The best books about why humans have so much stuff

Who am I?

I’m an archaeologist, which means that I’ve been lucky enough to travel to many places to dig and survey ancient remains. What I’ve realized in handling those dusty old objects is that all over the world, in both past and present, people are defined by their stuff: what they made, used, broke, and threw away. Most compelling are the things that people cherished despite being worn or flawed, just like we have objects in our house that are broken or old but that we keep anyway.

I wrote...

Cities: The First 6,000 Years

By Monica L. Smith,

Book cover of Cities: The First 6,000 Years

What is my book about?

Cities are such a strange concept that they had to be invented: in the deep past, everyone lived in villages. Yet cities provide so many things that a village cannot: diversity, entertainment, higher education, economic opportunities, and a sense of excitement accompanied by ever-increasing quantities of stuff. How did cities get started? What characteristics do modern cities share with ancient ones, both positive and negative? And what is it like to actually dig a city as an archaeologist, going down to the very bottom of the earliest urban centers to find out what made them so attractive to ancient inhabitants? 

The books I picked & why

Shepherd is readers supported. When you buy through links on our website, we may earn an affiliate commission. This is how we fund this project for readers and authors (learn more).

Artefacts as Categories: A Study of Ceramic Variability in Central India

By Daniel Miller,

Book cover of Artefacts as Categories: A Study of Ceramic Variability in Central India

Why this book?

Miller’s work in village India – a world away from most of our experiences  – focuses on the way that people make things to be bought and used, cherished and given, and broken and discarded, all with a feedback loop from producer to consumer and back again. Through his conversations with artisans, he reveals that when high-status people buy certain shapes, lower-status people start to want them also, until those shapes become too “common” and high-status folks begin to show their distinction through the patronage of a new design. The cycle is never-ending, and Miller’s memorable words are always in the back of my mind whenever I’m looking through ancient artifacts and thinking about how their forms and decorations changed over time.

Consumption Takes Time: Implications for Economic Theory

By Ian Steedman,

Book cover of Consumption Takes Time: Implications for Economic Theory

Why this book?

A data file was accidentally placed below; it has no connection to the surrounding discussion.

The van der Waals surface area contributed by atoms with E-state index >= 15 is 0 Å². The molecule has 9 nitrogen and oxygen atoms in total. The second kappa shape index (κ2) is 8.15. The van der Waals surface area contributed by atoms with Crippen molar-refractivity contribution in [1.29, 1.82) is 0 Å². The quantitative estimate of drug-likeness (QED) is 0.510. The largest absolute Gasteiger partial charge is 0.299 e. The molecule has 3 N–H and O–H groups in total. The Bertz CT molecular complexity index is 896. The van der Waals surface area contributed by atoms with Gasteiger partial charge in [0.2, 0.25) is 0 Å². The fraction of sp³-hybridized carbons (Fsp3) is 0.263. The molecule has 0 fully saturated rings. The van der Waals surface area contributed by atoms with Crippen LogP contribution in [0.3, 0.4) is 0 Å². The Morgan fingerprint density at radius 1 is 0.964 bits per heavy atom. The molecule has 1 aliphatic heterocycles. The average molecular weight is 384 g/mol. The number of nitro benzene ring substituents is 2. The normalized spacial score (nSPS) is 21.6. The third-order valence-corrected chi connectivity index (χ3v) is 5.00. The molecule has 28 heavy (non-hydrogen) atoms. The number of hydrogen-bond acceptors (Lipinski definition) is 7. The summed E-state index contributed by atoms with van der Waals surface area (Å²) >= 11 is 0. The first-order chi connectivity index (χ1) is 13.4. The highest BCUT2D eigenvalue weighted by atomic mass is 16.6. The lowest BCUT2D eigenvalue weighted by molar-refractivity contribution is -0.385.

This looks like it’s the sternest and most boring book ever, but I love Steedman’s cool-and-collected ability to address the implications of the obvious: You can only do one thing at a time. You only have two hands. And when you’re with one set of belongings, you’re neglecting all the other stuff you own.

The Art of Choosing

By Sheena Iyengar,

Book cover of The Art of Choosing

Why this book?

Almost everyone has more stuff than they can hold at once. Picking up something new involves setting down something that you already had. Iyengar’s book is the background for every marketing decision ever made, but from the consumer’s perspective: when there is so much stuff in the world, how do you make a choice? Part psychology, part business manual, Iyengar illustrates how much decision-making we do every single day.

Trading Up: Why Consumers Want New Luxury Goods--And How Companies Create Them

By Michael J. Silverstein, Neil Fiske, John Butman

Book cover of Trading Up: Why Consumers Want New Luxury Goods--And How Companies Create Them

Why this book?

Every time you buy something, aren’t you wondering if you should have bought something else? These authors show how companies make use of our endless waffling about coulda-shoulda-woulda, and focus on all of those categories that you might have overlooked as being part of the status quest, like dog food and appliances, as well as the things that you know the corporate world is doing an upsell on, like sporting equipment and wine. Along the way, you begin to realize that absolutely everything you ever buy, give, or receive is carrying a message about your actual identity -- or the identity that you’re hoping for.

On Garbage

By John Scanlan,

Book cover of On Garbage

Why this book?

Sh*t happens (bad relationships, business failures, burnt toast). That’s OK, says Scanlan, because making garbage is an essential part of any activity. In fact, you can’t get anywhere, or achieve any kind of personal or intellectual growth, without some detritus. To me, this explains why humans make so much trash of the kind that I’ve spent my life digging up in archaeological sites. And it makes me feel quite OK about spending a day writing stuff that might go straight into the shredder tomorrow…

5 book lists we think you will like!

Interested in decision making, Western culture, and India?

5,215 authors have recommended their favorite books and what they love about them. Browse their picks for the best books about decision making, Western culture, and India.

Decision Making Explore 36 books about decision making
Western Culture Explore 18 books about Western culture
India Explore 239 books about India

And, 3 books we think you will enjoy!

We think you will like Nudge: Improving Decisions about Health, Wealth, and Happiness, Nudge, and Eastern Philosophy if you like this list.